It’s more than social media; some conservatives can’t even host a website

Deplatforming from Facebook, Twitter and YouTube is only the beginning, a reality keenly understood by conservatives banned from banking.


While news consumers understand that social media platforms like Facebook or YouTube can deplatform outlets and individuals, fewer people understand that there’s a network of equally important and increasingly politicized backend services that can do the same thing.

“We just got kicked off of the site that hosted our site, it’s called JW Player,” PragerU cofounder Allen Estrin told Alpha News in a recent episode of Alpha News Live.

The implications of this ban are huge. PragerU has amassed over five billion video views across all platforms since its inception. However, as content regulators at social media services continue to apply censorial pressure to the organization, PragerU has increasingly relied on its own site to spread its message. JW Player’s recent decision threatened to remove even that ability.

“They just said, ‘sorry, you don’t meet our community standards.’ They didn’t say what those standards were, they just said, ‘we don’t want your business,'” Estrin explained.

JW Player reportedly justified its decision based on the findings of a third-party service run by journalists who were hired to decide if PragerU deserved to stay online. “We finally found out, after really pressing them, they said, ‘well, we have third-party groups that investigated your material and they found it wanting and they advised us, essentially, that you weren’t meeting the standards,'” Estrin told Alpha News.

The PragerU cofounder noted how odd it is that massive businesses like JW Player would hire a third party to tell them how to follow their own rules. “It’s all essentially one entity, they just make a show of it,” he concluded.

This relationship between JW Player and a third-party organization that determines the acceptability of content is not unique. The Southern Poverty Law Center (SPLC), the American Civil Liberties Union (ACLU), the Anti-Defamation League (ADL) and similar groups all boast of using their public and political influence to pressure online services into censoring certain types of content.

While PragerU had enough resources and is noncontroversial enough to find a new video hosting service, many organizations are not so lucky.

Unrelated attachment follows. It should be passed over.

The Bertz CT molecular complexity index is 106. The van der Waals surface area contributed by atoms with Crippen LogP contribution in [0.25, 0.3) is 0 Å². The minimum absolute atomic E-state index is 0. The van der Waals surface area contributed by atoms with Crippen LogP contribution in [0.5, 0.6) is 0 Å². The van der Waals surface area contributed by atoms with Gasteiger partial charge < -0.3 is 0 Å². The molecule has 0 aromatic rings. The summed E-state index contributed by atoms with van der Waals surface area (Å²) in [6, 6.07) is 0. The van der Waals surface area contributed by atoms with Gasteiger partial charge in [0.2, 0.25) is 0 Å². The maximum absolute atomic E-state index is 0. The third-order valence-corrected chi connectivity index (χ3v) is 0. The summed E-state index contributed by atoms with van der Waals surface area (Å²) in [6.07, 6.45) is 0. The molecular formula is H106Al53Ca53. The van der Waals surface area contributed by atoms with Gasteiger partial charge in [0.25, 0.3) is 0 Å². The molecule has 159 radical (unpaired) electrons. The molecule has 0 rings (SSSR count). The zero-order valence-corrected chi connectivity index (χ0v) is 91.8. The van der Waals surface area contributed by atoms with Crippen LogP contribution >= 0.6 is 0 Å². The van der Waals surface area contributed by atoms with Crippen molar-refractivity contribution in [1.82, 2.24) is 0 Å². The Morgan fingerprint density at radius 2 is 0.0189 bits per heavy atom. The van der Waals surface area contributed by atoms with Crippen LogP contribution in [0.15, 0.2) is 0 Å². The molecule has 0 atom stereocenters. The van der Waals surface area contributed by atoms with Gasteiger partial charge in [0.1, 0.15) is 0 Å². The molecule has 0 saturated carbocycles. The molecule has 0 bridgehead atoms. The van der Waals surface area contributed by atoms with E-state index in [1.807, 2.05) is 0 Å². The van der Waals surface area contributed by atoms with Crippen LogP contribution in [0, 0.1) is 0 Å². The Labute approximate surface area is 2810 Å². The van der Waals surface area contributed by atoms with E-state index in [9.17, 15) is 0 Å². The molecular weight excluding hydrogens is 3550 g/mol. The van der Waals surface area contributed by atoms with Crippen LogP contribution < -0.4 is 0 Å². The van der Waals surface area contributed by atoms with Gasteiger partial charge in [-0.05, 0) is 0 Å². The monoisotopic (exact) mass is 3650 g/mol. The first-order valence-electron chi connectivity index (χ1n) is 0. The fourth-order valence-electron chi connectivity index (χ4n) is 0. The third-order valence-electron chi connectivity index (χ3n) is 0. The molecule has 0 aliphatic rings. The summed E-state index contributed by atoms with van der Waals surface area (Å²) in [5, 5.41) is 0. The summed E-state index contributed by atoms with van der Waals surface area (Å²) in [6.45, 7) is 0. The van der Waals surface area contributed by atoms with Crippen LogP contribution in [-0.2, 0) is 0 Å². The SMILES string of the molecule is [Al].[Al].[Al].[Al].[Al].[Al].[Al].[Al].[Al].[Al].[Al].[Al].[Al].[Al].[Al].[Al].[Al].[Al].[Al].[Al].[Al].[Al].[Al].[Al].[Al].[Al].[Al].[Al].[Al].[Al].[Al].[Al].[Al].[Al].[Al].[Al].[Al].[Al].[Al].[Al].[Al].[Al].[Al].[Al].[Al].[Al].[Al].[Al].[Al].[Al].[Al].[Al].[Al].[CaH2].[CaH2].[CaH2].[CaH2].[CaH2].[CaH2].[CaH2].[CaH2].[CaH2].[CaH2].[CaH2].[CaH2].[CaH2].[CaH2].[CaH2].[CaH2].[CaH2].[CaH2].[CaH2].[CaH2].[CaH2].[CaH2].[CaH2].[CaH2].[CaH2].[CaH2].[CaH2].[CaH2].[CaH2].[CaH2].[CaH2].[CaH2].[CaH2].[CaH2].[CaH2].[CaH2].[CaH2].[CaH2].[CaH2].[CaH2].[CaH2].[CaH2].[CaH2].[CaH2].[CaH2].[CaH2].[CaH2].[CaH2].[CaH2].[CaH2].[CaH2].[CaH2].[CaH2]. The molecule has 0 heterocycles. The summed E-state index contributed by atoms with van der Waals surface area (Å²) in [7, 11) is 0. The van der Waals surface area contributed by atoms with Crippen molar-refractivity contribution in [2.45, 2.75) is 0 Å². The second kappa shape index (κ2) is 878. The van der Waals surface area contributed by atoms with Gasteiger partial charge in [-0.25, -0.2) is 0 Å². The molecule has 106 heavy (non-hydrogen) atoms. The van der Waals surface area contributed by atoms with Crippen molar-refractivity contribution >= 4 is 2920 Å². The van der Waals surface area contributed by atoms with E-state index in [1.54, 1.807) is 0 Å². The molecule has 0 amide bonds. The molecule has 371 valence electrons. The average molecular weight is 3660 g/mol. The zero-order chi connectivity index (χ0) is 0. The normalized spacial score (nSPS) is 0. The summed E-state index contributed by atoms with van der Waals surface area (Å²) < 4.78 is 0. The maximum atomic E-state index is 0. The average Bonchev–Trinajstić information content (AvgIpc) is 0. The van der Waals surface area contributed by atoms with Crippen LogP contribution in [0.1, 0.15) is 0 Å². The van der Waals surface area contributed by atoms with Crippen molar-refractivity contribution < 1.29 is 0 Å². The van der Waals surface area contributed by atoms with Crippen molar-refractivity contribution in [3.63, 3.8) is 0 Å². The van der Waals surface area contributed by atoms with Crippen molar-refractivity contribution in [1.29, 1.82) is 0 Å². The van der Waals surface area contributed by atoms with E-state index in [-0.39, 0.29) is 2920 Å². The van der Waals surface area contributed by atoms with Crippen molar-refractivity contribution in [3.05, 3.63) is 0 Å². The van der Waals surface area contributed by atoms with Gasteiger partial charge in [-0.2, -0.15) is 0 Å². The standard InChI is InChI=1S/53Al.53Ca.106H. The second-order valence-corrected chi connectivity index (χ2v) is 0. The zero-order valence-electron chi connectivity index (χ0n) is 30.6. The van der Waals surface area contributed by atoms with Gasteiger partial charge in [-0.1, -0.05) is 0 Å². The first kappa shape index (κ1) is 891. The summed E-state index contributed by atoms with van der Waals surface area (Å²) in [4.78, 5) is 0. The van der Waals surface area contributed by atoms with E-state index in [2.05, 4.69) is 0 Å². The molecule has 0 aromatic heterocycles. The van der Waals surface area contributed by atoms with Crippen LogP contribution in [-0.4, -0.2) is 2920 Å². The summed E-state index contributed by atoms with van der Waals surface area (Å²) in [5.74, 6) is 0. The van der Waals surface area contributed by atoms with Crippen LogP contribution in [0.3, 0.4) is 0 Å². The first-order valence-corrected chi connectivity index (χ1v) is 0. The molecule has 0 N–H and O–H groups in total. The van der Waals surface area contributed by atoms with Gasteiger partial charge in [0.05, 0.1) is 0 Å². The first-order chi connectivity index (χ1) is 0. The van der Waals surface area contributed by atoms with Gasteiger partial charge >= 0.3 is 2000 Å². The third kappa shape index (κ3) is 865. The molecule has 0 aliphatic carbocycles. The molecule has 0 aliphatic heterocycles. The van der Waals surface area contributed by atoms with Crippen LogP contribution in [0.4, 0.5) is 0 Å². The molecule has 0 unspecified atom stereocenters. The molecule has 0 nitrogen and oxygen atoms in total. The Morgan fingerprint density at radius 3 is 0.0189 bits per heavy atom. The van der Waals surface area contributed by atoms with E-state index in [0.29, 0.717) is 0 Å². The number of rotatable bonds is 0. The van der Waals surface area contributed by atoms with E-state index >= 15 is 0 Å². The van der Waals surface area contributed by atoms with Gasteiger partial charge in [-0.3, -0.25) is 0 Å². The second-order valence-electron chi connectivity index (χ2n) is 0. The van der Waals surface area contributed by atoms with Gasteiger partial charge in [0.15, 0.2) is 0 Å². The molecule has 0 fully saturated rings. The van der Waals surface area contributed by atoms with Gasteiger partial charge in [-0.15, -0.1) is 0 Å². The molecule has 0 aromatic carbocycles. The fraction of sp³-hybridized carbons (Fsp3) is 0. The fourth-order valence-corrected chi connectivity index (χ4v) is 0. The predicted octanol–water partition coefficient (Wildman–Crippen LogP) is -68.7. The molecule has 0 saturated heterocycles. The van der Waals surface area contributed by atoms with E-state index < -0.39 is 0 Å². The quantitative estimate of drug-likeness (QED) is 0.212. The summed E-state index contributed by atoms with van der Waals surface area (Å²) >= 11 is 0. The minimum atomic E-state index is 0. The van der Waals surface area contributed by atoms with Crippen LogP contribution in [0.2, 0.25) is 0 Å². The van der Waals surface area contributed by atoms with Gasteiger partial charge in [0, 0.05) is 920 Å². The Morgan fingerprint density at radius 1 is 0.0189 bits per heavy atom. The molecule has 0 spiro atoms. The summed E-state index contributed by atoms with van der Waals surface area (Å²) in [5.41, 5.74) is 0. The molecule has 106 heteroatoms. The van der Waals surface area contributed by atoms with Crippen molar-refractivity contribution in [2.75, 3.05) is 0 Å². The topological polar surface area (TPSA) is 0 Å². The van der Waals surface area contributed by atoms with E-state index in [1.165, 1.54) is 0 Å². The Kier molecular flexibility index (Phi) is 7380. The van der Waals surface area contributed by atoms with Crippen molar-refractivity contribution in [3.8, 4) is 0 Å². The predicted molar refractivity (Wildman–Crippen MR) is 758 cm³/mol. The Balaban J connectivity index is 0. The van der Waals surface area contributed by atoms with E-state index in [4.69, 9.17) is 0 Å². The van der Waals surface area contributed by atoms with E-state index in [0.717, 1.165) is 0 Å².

Twitter alternative Parler was removed from the internet for several months after every vendor the company used to keep the site online decided to boycott at the same time. This included Amazon Web Services, which barred Parler in a move that Time Magazine said may be pivotal for “the future of the internet.” The reason for this is that smaller companies often follow in the footsteps of the online giants. After Amazon’s denial of service, at least six other major providers declined to host Parler.

Financial institutions have also opened up a new front in the fight against online conservatives with Gab being among the hardest hit. Similar to Parler, Gab aims to provide an unrestricted social media experience, but this mission has been complicated as the website has been effectively banned from banking, forcing it to adopt cryptocurrency for business transactions.

Gab CEO Andrew Torba (PAHomepage/YouTube)

Businesses involved in former President Donald Trump’s various enterprises and even individual commentators have also been booted from banks and financial tools, including PayPal, Stripe, CoinDesk (a cryptocurrency brokerage), Squarespace, Shopify, Visa-owned services and more based on their political beliefs.

Meanwhile, the mainstream media backed by the ADL, SPLC, and ACLU cheer this on as part of the fight against hate. “Across the internet, a game of whack-a-mole is underway to root out extremism,” wrote NPR, reporting on the deplatforming and de-banking of individual content creators like Nick Fuentes.

NBC reported that financial services and backend web services did “too little, too late” to fight “extremism” after Trump’s campaign website was barred from accessing the tools it uses to take payments.

Estrin predicts that these backend tech vendors will continue to cave to social pressure because they can easily afford to do so. “It’s not going to affect their stock price, their bottom line is not going to be materially affected,” he observed.